In 2002, the Supreme Court held in Atkins v. Virginia
that it's unconstitutional to execute someone with an intellectual disability. Florida interpreted that meant that if your IQ is 70 or less, you could not be executed; if your IQ is 71 or higher, not only could you be executed by there was no room to present evidence that your true mental capacities were poorly reflected by the IQ test.
In a 5-4 decision today authored by Occasional Swing Justice Anthony Kennedy, the Supreme Court held that this rigid rule was insufficient in guarding against the risk that a person with an intellectual disability would be executed, for now sparing the life of convicted murderer Freddie Lee Hall, whose IQ tested between 71-80 in the years after his conviction. As Justice Kennedy explained:
Florida’s rule disregards established medical practice in two interrelated ways. It takes an IQ score as final and conclusive evidence of a defendant’s intellectual capacity, when experts in the field would consider other evidence. It also relies on a purportedly scientific measurement of the defendant’s abilities, his IQ score, while refusing to recognize that the score is, on its own terms, imprecise....
Intellectual disability is a condition, not a number. See DSM–5, at 37. Courts must recognize, as does the medical community, that the IQ test is imprecise. This is not to say that an IQ test score is unhelpful. It is of considerable significance, as the medical community recognizes. But in using these scores to assess a defendant’s eligibility for the death penalty, a State must afford these test scores the same studied skepticism that those who design and use the tests do, and understand that an IQ test score represents a range rather than a fixed number. A State that ignores the inherent imprecision of these tests risks executing a person who suffers from intellectual disability.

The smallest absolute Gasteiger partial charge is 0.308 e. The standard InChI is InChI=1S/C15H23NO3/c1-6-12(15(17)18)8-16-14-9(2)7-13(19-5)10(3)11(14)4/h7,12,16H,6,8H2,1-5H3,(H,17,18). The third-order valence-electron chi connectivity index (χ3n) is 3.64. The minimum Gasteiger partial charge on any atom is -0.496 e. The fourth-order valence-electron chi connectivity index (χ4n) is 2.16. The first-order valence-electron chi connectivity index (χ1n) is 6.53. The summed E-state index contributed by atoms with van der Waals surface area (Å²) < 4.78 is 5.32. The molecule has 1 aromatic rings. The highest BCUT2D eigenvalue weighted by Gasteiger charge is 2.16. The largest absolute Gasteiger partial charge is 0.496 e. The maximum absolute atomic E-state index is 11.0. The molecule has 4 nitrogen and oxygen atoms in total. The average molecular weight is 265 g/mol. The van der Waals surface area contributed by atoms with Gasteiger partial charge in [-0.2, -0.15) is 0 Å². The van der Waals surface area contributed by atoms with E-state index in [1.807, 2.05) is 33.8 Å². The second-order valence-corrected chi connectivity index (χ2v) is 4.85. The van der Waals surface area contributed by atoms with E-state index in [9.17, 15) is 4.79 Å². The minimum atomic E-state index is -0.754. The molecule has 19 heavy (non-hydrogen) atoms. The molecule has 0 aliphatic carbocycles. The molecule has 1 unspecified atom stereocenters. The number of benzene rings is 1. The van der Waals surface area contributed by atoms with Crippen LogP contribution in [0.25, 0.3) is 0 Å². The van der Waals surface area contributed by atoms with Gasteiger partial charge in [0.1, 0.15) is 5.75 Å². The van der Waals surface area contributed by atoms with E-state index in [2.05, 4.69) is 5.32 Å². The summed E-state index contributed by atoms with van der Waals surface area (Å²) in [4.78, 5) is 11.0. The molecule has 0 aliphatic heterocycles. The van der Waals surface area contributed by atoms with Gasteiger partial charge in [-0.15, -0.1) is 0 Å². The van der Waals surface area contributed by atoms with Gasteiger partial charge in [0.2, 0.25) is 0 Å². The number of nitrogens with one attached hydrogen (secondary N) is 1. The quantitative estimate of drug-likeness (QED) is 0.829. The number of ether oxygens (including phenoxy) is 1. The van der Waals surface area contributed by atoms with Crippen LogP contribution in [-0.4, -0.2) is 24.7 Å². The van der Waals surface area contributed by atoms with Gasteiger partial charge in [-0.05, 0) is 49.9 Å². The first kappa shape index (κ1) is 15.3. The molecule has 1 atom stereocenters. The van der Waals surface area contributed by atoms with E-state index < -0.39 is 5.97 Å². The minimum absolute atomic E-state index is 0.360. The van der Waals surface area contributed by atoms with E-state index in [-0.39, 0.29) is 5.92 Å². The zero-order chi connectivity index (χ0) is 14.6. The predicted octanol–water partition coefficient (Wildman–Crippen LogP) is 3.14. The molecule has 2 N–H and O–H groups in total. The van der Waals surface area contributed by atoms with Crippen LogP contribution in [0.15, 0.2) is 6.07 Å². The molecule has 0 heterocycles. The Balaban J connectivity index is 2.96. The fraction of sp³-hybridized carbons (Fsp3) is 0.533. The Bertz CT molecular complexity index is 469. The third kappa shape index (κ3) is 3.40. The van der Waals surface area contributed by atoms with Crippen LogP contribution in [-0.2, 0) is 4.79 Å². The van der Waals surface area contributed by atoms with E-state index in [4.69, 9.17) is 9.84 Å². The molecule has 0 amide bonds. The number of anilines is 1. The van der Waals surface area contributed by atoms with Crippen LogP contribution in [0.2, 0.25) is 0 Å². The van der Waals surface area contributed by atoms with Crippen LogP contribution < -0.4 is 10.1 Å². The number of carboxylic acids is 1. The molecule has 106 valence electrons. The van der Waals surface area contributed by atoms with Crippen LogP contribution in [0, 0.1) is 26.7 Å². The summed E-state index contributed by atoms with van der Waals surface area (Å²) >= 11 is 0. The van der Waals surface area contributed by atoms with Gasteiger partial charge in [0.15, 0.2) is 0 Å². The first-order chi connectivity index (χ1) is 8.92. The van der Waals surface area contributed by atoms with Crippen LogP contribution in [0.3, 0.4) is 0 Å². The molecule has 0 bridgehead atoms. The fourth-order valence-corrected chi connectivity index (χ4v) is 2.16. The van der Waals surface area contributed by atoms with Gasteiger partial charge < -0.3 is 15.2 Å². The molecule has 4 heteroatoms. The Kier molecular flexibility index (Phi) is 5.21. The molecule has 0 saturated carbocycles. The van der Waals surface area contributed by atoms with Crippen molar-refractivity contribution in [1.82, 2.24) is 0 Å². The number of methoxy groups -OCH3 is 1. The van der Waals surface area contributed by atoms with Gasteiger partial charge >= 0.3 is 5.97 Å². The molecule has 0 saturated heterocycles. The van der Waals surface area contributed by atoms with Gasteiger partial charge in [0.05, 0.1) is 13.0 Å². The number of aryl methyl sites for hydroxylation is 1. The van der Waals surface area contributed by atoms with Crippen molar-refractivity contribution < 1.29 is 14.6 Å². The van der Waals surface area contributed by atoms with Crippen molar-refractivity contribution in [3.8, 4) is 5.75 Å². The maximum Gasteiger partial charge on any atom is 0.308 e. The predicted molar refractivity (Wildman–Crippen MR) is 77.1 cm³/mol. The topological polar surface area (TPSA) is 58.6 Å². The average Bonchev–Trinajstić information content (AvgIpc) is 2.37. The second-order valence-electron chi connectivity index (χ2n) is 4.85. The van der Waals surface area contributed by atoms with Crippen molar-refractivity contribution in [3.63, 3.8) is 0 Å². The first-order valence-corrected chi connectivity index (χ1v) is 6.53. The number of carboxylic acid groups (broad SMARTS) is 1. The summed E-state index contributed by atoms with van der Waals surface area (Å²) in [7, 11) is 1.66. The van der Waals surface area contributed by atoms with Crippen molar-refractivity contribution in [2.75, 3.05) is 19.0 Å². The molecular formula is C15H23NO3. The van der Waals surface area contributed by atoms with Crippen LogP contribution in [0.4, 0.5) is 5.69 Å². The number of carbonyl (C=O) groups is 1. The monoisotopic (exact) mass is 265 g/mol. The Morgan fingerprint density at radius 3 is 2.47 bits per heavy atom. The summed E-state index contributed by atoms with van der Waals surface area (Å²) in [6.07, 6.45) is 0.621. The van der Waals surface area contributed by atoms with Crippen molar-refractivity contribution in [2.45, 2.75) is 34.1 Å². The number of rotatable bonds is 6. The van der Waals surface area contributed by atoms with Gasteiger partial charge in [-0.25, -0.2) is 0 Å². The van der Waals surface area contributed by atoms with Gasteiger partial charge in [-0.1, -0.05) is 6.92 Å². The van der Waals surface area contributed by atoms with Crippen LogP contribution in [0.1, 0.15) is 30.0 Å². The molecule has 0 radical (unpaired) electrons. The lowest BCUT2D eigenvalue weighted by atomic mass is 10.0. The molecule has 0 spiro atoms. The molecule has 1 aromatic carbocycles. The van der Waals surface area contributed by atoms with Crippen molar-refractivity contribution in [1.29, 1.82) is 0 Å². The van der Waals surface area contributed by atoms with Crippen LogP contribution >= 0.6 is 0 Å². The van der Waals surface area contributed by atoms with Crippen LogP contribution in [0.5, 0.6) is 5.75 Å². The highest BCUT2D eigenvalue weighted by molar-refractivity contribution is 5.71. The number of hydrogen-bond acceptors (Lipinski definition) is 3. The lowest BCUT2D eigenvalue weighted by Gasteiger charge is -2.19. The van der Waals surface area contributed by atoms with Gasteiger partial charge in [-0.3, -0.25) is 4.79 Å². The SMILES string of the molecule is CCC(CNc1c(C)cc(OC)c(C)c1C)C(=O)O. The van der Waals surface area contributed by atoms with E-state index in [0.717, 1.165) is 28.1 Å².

This Court agrees with the medical experts that when a defendant’s IQ test score falls within the test’s acknowledged and inherent margin of error, the defendant must be able to present additional evidence of intellectual disability, including testimony regarding adaptive deficits.
Justice Alito penned the dissent on behalf of the four you'd expect, decrying the majority's reliance on the American Psychiatric Association's judgment over that of state legislatures, and basically arguing that as long as a decent number of states would execute Hall, the Court had no basis upon which to hold that there was now a consensus that doing so would violate society’s standards of decency.
The Court's opinion is here.